R. Strauss, Der Rosenkavalier: Andris Nelsons, Renée Fleming, Franz Hawlata, Susan Graham. Photo Winslow Townson.

One hoped and expected there would be performances of Pierre Boulez pieces in Boston this season to honor this great musician who died last winter. The Berlin Philharmonic, hardly a local group, will play one piece on its visit here in November. I don’t see anything else on the horizon. So, many thanks to Boston Musica Viva, our fine contemporary music ensemble now in its 48th year, for opening its season with Boulez’s perhaps most significant work, Le Marteau sans maître (The Hammer without a Master, 1954-57).

Glimmerglass Festival 2016 – For the Birds

As always, I seek some unifying subtext for the offerings, and this year the quest was, at face value, quite simple: birds. An outdoor avian sculpture and a birder challenge in the program booklets left no doubt of the “theme” intended.  However, the degree of suggestion varied from the most obvious (Rossini’s The Thieving Magpie) to the surreal (Sondheim’s Sweeny Todd) and merely suggestive in the others. Rossini’s rarely performed dramatic comedy, La gazza ladra (The Thieving Magpie) was the most interesting production this season.  While I would never concur with Toscanini’s equating Rossini’s talent to that of Mozart (in quality and not merely in youthful quantity), the mix of comedy and high drama certainly had pretensions to some of Mozart’s great operatic moments. Perhaps, Don Giovanni and Die Zauberflöte served as models for the young composer; he even manages some near literal quotes of these works in the second act.

Dance

Literature

riverrun runs wild in Brooklyn, with performance artist Olwen Fouéré

Olwen Fouéré in riverrun at BAM. Photo Rebecca Greenfield.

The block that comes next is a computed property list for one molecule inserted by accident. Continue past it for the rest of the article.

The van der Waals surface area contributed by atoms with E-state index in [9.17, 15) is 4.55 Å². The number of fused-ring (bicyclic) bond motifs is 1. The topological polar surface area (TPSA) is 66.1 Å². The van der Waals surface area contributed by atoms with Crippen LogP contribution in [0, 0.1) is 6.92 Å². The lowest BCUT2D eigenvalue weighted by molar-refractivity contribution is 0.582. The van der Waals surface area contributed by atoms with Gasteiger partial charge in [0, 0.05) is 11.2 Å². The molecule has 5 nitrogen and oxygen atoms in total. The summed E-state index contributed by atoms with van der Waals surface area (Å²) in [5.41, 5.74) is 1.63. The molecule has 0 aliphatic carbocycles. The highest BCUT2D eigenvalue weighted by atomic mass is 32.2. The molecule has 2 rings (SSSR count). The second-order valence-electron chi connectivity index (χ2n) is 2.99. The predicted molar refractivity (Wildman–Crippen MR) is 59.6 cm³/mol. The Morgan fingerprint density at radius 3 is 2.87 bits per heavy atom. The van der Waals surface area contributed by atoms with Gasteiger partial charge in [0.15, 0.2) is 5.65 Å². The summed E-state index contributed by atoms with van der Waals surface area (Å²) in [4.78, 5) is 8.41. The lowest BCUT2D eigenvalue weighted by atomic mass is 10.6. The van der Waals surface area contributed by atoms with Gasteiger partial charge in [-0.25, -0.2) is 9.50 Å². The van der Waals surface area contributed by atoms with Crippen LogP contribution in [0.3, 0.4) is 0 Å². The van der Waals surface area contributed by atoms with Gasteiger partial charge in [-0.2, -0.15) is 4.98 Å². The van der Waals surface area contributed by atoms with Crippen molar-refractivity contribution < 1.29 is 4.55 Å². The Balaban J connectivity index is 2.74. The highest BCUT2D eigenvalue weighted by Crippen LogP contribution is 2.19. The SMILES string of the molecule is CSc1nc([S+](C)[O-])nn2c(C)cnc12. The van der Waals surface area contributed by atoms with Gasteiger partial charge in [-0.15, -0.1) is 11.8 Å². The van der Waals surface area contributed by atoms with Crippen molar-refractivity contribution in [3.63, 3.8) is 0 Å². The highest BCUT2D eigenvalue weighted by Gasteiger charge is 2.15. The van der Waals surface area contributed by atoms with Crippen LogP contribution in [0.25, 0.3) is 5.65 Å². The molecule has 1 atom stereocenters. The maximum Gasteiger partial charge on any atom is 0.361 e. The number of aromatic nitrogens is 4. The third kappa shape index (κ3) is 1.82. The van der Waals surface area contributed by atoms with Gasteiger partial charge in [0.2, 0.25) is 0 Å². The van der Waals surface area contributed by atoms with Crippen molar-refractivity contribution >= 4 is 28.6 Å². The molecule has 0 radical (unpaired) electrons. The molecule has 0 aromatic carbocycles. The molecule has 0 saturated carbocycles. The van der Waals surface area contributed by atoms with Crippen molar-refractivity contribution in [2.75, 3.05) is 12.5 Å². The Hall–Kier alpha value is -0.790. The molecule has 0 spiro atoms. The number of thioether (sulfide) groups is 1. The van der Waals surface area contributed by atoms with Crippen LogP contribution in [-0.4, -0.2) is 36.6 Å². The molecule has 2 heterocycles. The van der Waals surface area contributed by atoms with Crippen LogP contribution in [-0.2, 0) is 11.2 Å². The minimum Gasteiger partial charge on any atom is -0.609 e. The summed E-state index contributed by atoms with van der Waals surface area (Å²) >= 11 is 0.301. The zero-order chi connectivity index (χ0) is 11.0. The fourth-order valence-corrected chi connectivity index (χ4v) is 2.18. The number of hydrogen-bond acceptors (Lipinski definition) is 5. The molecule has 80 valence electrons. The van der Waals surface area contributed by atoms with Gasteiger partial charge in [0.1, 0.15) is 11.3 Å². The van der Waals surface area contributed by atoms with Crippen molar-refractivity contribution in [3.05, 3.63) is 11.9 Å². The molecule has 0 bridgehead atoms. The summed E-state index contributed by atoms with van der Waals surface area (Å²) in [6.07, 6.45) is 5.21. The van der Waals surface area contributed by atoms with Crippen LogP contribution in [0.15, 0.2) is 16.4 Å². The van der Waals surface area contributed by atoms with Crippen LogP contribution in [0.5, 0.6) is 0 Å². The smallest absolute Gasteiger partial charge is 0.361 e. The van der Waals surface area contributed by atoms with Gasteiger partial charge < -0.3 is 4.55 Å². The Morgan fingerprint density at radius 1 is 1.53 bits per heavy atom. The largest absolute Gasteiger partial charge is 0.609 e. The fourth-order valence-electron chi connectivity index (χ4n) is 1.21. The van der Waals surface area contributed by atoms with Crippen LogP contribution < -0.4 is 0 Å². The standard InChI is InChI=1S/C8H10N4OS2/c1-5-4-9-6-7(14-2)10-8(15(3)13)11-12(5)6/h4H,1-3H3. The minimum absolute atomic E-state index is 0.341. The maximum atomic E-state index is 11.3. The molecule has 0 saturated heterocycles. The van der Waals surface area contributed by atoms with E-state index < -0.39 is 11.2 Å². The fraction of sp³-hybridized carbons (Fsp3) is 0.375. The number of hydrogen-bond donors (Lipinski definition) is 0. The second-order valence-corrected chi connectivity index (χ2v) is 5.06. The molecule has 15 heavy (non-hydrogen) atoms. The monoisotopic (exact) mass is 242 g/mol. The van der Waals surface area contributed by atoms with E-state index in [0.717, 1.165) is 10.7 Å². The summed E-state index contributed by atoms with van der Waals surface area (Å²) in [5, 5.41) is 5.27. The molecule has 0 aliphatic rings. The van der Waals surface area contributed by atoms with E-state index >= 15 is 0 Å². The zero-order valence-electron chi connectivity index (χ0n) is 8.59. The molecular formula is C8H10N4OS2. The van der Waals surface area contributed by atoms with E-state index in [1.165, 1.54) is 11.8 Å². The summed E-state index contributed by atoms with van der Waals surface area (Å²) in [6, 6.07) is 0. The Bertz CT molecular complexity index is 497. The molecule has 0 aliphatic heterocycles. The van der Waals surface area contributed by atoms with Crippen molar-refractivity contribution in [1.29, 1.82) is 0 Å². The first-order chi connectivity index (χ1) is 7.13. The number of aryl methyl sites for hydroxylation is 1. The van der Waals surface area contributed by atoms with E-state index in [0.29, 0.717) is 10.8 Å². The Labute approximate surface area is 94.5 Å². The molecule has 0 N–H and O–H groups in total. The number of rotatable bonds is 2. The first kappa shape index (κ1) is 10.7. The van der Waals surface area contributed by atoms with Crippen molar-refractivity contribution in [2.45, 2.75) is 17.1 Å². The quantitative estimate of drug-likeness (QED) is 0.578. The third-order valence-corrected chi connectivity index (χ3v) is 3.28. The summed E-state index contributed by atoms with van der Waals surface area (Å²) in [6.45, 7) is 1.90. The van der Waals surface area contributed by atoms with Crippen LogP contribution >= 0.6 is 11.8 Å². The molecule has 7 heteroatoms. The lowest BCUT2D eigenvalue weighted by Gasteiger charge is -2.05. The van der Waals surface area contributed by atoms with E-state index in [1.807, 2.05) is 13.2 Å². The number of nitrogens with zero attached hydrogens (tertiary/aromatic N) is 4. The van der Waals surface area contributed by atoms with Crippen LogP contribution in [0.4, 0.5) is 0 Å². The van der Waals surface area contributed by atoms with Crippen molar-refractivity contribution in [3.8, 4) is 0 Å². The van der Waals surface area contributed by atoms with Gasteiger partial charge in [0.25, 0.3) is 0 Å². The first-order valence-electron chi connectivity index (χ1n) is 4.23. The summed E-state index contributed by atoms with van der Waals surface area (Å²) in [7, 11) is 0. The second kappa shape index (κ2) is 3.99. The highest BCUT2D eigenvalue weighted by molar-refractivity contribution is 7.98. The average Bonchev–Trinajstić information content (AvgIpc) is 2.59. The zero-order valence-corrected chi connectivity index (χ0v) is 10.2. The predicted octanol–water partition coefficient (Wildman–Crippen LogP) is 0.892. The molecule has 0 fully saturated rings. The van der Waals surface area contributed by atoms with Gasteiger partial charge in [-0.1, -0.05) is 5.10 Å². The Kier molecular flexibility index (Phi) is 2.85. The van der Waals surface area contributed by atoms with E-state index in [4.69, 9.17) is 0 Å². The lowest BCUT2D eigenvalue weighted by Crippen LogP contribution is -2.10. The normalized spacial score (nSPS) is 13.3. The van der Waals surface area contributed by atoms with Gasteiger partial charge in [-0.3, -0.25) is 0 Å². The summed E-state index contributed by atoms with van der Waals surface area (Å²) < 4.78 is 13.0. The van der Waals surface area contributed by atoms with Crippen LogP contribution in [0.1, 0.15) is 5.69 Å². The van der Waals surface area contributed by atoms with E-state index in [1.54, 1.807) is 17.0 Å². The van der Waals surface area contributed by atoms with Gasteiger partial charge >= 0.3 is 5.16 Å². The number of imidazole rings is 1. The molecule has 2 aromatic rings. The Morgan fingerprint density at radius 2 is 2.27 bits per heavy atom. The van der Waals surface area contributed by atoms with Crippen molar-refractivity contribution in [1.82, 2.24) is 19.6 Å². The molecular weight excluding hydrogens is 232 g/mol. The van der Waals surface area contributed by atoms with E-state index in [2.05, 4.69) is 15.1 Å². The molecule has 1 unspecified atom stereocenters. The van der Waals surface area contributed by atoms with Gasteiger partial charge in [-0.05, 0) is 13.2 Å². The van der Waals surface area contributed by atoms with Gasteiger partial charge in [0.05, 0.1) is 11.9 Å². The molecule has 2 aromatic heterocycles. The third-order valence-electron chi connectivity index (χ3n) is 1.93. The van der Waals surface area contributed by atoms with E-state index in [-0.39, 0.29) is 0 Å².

You’ve doubtless read somewhere or another or heard someone say that our relationship to novels is much like our relationships to people (our relationships to their authors, living and dead, are a whole other thing). That may sound trite, but it has its degree of truth. In no case is it so true as in the case of Finnegan’s Wake. In most cases James Joyce’s last novel is like some celebrity academic, who jets constantly between, say, Paris and Berkeley, but never crosses our path. Others may have approached the great man at the podium after a lecture and tried to ask a private question, only to be

John Banville talks to Michael Miller about Love in the Wars, his English adaptation of Kleist’s Penthesilea

Heinrich von Kleist and John Banville

John Banville and Michael Miller discuss Love in the Wars, his free English adaptation of Heinrich von Kleist’s play, Penthesilea, with a digression about the rest of Mr. Banville’s work, before returning to the play, which will receive its world premiere at Bard College Summerscape. Kleist’s theatrical ambition was to fuse Greek tragedy with Shakespearean “burlesque.” The work shows his pessimistic world view spiced with black Prussian humor.

About NYC

Cinema

Discoveries and Restorations from Universal Pictures at MoMA, beginning with King of Jazz

Carl Laemmle, Jr.

Dave Kehr, the curator of MoMA’s fascinating series of recently rediscovered and restored films from Universal Pictures, has decided to bookend the month-long event with musicals, the last genre most people would associate with the studio that produced Dracula and Frankenstein. It begins with the much-anticipated premiere of the restoration of King of Jazz (released April 19, 1930), a musical review dominated by the expansive figure of Paul Whiteman, the band leader, today best remembered as the patron of George Gershwin’s Rhapsody in Blue. The audiences at the two sold-out screenings this past Friday and Saturday—at least on Saturday, when I was present—applauded with a warmth that went beyond the aesthetic or the historical. Each one of the twenty individual acts in the movie received its own applause, as if we were back in a vaudeville house of yesteryear. We even laughed at the jokes, some of which were decidedly musty.

True Romance on Screen: Todd Haynes’ Carol…with a Sideglance at the Latest from Spielberg & Hanks

Cate Blanchett as Carol Aird and Rooney Mara as Therese Believe in Todd Haynes' Carol